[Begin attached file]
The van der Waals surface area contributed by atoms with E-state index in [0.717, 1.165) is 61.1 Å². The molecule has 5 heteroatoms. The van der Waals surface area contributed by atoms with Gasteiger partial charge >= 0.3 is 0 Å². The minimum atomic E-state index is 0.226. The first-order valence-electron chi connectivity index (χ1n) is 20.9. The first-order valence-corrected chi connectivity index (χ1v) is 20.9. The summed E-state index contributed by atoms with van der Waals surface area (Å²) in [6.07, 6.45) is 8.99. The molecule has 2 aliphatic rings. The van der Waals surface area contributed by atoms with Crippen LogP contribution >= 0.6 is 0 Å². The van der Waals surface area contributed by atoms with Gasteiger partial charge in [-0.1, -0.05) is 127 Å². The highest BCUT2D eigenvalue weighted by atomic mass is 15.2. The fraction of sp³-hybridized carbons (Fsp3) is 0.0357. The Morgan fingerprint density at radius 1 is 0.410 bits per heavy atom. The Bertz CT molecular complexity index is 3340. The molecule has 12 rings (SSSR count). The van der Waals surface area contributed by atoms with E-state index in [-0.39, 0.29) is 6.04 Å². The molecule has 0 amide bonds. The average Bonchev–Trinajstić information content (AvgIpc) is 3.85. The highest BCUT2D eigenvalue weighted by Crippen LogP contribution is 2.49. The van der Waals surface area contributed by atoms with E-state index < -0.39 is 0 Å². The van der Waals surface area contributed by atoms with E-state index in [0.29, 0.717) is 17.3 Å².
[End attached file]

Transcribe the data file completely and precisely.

The van der Waals surface area contributed by atoms with E-state index in [0.717, 1.165) is 61.1 Å². The molecule has 5 heteroatoms. The van der Waals surface area contributed by atoms with Gasteiger partial charge >= 0.3 is 0 Å². The minimum atomic E-state index is 0.226. The first-order valence-electron chi connectivity index (χ1n) is 20.9. The first-order valence-corrected chi connectivity index (χ1v) is 20.9. The summed E-state index contributed by atoms with van der Waals surface area (Å²) in [6.07, 6.45) is 8.99. The molecule has 2 aliphatic rings. The van der Waals surface area contributed by atoms with Crippen LogP contribution >= 0.6 is 0 Å². The van der Waals surface area contributed by atoms with Gasteiger partial charge in [-0.1, -0.05) is 127 Å². The highest BCUT2D eigenvalue weighted by atomic mass is 15.2. The fraction of sp³-hybridized carbons (Fsp3) is 0.0357. The Morgan fingerprint density at radius 1 is 0.410 bits per heavy atom. The Bertz CT molecular complexity index is 3340. The molecule has 12 rings (SSSR count). The van der Waals surface area contributed by atoms with E-state index in [-0.39, 0.29) is 6.04 Å². The molecule has 0 amide bonds. The average Bonchev–Trinajstić information content (AvgIpc) is 3.85. The highest BCUT2D eigenvalue weighted by Crippen LogP contribution is 2.49. The van der Waals surface area contributed by atoms with E-state index < -0.39 is 0 Å². The van der Waals surface area contributed by atoms with E-state index in [0.29, 0.717) is 17.3 Å².